The Undergrounds of the Phantom of the Opera

He is naturally most alarmed (in nearly all versions) when the phantom finally lures Christine through secret passageways down to his underground lair, usually once before and once after a crowded and glittering masked ball held in the ...

Author: J. Hogle

Publisher: Springer

ISBN: 9781137112880

Category: History

Page: 262

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This is the most comprehensive analytical study ever done of The Phantom of the Opera in its many different versions from the original Gaston Leroux novel to the present day. It proposes answers to the question, 'why do we keep needing this story told and retold in the Western world?' by revealing the history of deep cultural tensions that underlie the novel and each major adaptation. Using extensive historical and textual evidence and drawing on perspectives from several theories of cultural study, this book argues that we need this tale told and reconfigured because it provides us ways to both confront and disguise how we have fashioned our senses of identity in the Western middle class. The Phantom of the Opera - in varying ways over time - turns out like the 'Gothic' tradition it extends, to be deeply connected to Western self-fashioning in the face of conflicted attitudes about class, gender, race, religious beliefs, Freudian psychology, economic and international tensions, and especially the shifting and permeable boundaries between 'high' and 'low' culture. This book should interest all students of the history of Western culture, as well as those especially fascinated by Gothic fiction, opera, musical theatre, and film.

The Phantom of the Opera

For further background on the 1925 film, see Jerrold Hogle, The Undergrounds of the Phantom of the Opera, New York: Palgrave, 2002, pp. 136–52. 19. A popular cinema journal claimed Leroux would have been 'stupid' not to have accepted ...

Author: Gaston Leroux

Publisher: Penguin UK

ISBN: 9780141938059

Category: Fiction

Page: 368

View: 479

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Rumours that a ghost stalks the dark passages and cellars of the Paris Opera House, wreaking havoc, have long been rife among staff and performers. This Phantom also haunts the imagination of the beautiful and talented singer Christine Daaé, appearing to her as the 'Angel of Music' - a disembodied voice, coaching her to sing as she never could before. When Christine is courted by a handsome young Viscount, the mysterious spectre, who resides in the murky depths of the building, is consumed by jealousy and seeks revenge. With its pervading atmosphere of menace, tinged with dark humour, The Phantom of the Opera (1910) offers a unique mix of Gothic horror and tragic romance that has inspired film, stage and literature since its publication.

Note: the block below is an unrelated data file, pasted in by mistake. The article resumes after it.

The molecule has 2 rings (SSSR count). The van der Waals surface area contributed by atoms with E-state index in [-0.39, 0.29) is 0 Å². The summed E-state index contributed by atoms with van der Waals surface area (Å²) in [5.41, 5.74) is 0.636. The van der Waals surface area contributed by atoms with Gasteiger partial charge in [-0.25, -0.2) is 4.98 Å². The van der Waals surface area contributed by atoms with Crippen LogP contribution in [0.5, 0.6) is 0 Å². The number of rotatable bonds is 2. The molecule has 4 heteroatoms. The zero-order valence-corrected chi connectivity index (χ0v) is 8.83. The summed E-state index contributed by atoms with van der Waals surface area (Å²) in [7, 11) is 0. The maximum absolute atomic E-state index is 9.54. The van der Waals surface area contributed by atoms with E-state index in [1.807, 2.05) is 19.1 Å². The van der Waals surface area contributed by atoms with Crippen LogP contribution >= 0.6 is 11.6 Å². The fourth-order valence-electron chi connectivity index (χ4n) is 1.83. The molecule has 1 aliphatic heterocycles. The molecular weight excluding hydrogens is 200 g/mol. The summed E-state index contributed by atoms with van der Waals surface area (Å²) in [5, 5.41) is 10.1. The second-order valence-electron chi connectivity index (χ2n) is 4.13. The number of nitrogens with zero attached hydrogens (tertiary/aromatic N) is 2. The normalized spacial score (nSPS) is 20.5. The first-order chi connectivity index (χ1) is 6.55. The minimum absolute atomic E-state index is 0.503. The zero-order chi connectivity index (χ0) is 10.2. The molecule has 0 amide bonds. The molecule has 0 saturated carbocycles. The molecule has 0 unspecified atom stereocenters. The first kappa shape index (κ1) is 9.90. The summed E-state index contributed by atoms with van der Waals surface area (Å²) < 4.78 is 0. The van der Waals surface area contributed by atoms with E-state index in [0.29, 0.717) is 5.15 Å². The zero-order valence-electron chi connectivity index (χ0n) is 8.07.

The Undergrounds of the Phantom of the Opera

This is the most comprehensive analytical study ever done of The Phantom of the Opera in its many different versions from the original Gaston Leroux novel to the present day.

Author: J. Hogle

Publisher: Palgrave Macmillan

ISBN: 0312293461

Category: History

Page: 262

View: 353

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This is the most comprehensive analytical study ever done of The Phantom of the Opera in its many different versions from the original Gaston Leroux novel to the present day. It proposes answers to the question, 'why do we keep needing this story told and retold in the Western world?' by revealing the history of deep cultural tensions that underlie the novel and each major adaptation. Using extensive historical and textual evidence and drawing on perspectives from several theories of cultural study, this book argues that we need this tale told and reconfigured because it provides us ways to both confront and disguise how we have fashioned our senses of identity in the Western middle class. The Phantom of the Opera - in varying ways over time - turns out like the 'Gothic' tradition it extends, to be deeply connected to Western self-fashioning in the face of conflicted attitudes about class, gender, race, religious beliefs, Freudian psychology, economic and international tensions, and especially the shifting and permeable boundaries between 'high' and 'low' culture. This book should interest all students of the history of Western culture, as well as those especially fascinated by Gothic fiction, opera, musical theatre, and film.

The Musical as Drama